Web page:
Today’s Daily Stoic writing prompt: In a hundred years, who will remember or be remembered?
It’s easy to read something like this and to think that it’s saying that none of what we do matters in the long run. That’s not the point. The point is that basing your life around “trying to leave a legacy so that others will remember you” is futile. The way you “leave a legacy” is through your impact on others, in what you do or do not do today–for better or for worse. Fame is short and fleeting–and sometimes comes too late to be enjoyed, or comes with unforeseen drawbacks. I’m reminded at the moment of the composer Miecszyslaw Weinberg, Shostakovich’s friend. His life was as full of turmoil as Shostakovich’s was, including fleeing Poland to the USSR during WW2 and being arrested in February 1953 in the midst of Stalin’s anti-Semitic purges; only Stalin’s convenient death the following month and Shostakovich’s intervention with Beria seems to have saved him from suffering the fate of his murdered father-in-law. He was a prolific composer; his works included 22 full symphonies, 17 string quartets, seven operas, and 40 film scores. But it would not be until the mid-90s that his works began to receive much attention outside the USSR (and even there, they were obscure)–and he died in 1996. He wrote an opera, The Passenger (about a Nazi concentration camp survivor) in 1967-8 that was not premiered until 2006 and did not receive a full staging until 2010; it’s now being regarded as a masterpiece. Weinberg died in relative obscurity–yet he continued to write all of those years, and now we get to hear his works. Perhaps they will be forgotten in a hundred years, but they are here for us now.
My thread in the tapestry is tiny, in the sweep of time, but it is there nonetheless, and it has the power to affect other threads, which will affect others in turn. I do this even though my name will be forgotten. If I only chase fame or reputation for the sake of self-glorification, chances are I will spend my life deeply unsatisfied for not achieving “my dreams.” But if I pursue a life where I make myself the best person I can be, and then try to do or influence others to do the same, to build together a beautiful weaving of life, then I can be truly happy now–which is the only time it really matters.
It’s not the first time something like this has happened, but this time it was fresh in mind.
When I heard about the Nashville bombing, my mind flashed immediately back to 15 months ago (precisely) when I had made my brief visit to the city–a pilgrimage of sorts, to hear Shostakovich’s Symphony no. 4 performed live. I arrived early enough to wander around the downtown core for a bit–the honky-tonk atmosphere in marked contrast to the restrained elegance of the Schermerhorn Symphony Centre just a few blocks away. This Nashville wasn’t really my scene, but there was a sense of celebration and fun in the air that was enjoyable to just observe, and the historic buildings themselves were attractive. I went into a couple of stores (had to get a charm for my pilgrimage bracelet), got dinner, and acquired some Goo-Goo Clusters before heading in for my concert. I wrote about it here, and you’ll notice there is a photo there of the intersection of 2nd Avenue and Broadway. And I realized, as I saw the before and after photos of the bombing site, I’d walked through that area–it was a little more than one block north. I recognized the names of some of the businesses there. And suddenly it was much more vivid to me. Those memories are so special to me because I associate them with the final hour or so before I realized a dream.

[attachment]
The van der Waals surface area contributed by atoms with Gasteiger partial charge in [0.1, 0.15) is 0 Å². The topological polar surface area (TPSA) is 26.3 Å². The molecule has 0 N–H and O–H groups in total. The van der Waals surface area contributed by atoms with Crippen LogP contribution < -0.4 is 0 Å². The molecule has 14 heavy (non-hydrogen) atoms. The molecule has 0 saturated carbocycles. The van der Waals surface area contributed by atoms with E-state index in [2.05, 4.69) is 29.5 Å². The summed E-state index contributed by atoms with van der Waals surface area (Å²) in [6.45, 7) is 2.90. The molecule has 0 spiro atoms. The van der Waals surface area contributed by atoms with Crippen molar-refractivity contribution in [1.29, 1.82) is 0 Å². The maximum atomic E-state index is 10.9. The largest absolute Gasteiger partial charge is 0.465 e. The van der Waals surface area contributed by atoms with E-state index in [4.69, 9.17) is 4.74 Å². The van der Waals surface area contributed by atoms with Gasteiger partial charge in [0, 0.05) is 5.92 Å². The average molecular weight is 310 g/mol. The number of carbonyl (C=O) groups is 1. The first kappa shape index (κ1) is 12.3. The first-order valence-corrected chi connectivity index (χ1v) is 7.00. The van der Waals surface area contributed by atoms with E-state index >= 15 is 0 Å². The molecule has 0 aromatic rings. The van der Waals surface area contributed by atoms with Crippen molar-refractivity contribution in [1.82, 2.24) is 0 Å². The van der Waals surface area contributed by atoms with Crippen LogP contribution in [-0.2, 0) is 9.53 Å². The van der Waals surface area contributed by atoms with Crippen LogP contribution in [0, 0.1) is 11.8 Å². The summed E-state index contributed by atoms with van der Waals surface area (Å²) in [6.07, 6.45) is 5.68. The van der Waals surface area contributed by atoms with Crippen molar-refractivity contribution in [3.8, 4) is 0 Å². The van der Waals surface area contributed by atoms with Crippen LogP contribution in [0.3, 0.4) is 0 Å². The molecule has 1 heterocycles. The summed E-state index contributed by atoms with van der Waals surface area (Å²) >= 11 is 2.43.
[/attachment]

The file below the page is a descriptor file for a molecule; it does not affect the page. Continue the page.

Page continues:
The other time this has happened was when the World Trade Centre towers fell. I’d visited them, too, but it had been sixteen years before, so the memories were less fresh, although the scope of the tragedy itself was, of course, much greater. But that trip, too, my senior year in high school, had been particularly special–the first time I’d been to New York City, in the final months of high school, with one group of my friends–now tinged with bittersweet.
I am glad the Nashville bombing did not result in deaths–only damage to structures–but these buildings were not just iconic–real people worked and lived there, and there will be a metaphorical hole there long after the physical damage is repaired. Me? I will be hard pressed to listen to the Shostakovich 4th Symphony again without wistful thoughts of the city that brought it to me.
My suit is done, as you can see in the above photo. There will likely need to be a little more pressing done, but I am pleased with how it turned out. It is a little bit sad to not have a plan for when I will wear it, like I have traditionally had for my holiday sewing projects, but it will be there for whenever that happens. I have still not worn the dress from last year’s session.
I am getting the urge to hold off on the marginalia cats until I have the waistcoat pattern in hand, and to start in instead on the next scheduled embroidery piece–which would be another display piece, rather than something to go on clothing. I am going to need to give that one some thought.
Meanwhile, we move ever closer to the end of the year. I expect there will be something that has been in the works for awhile to discuss here on January 1.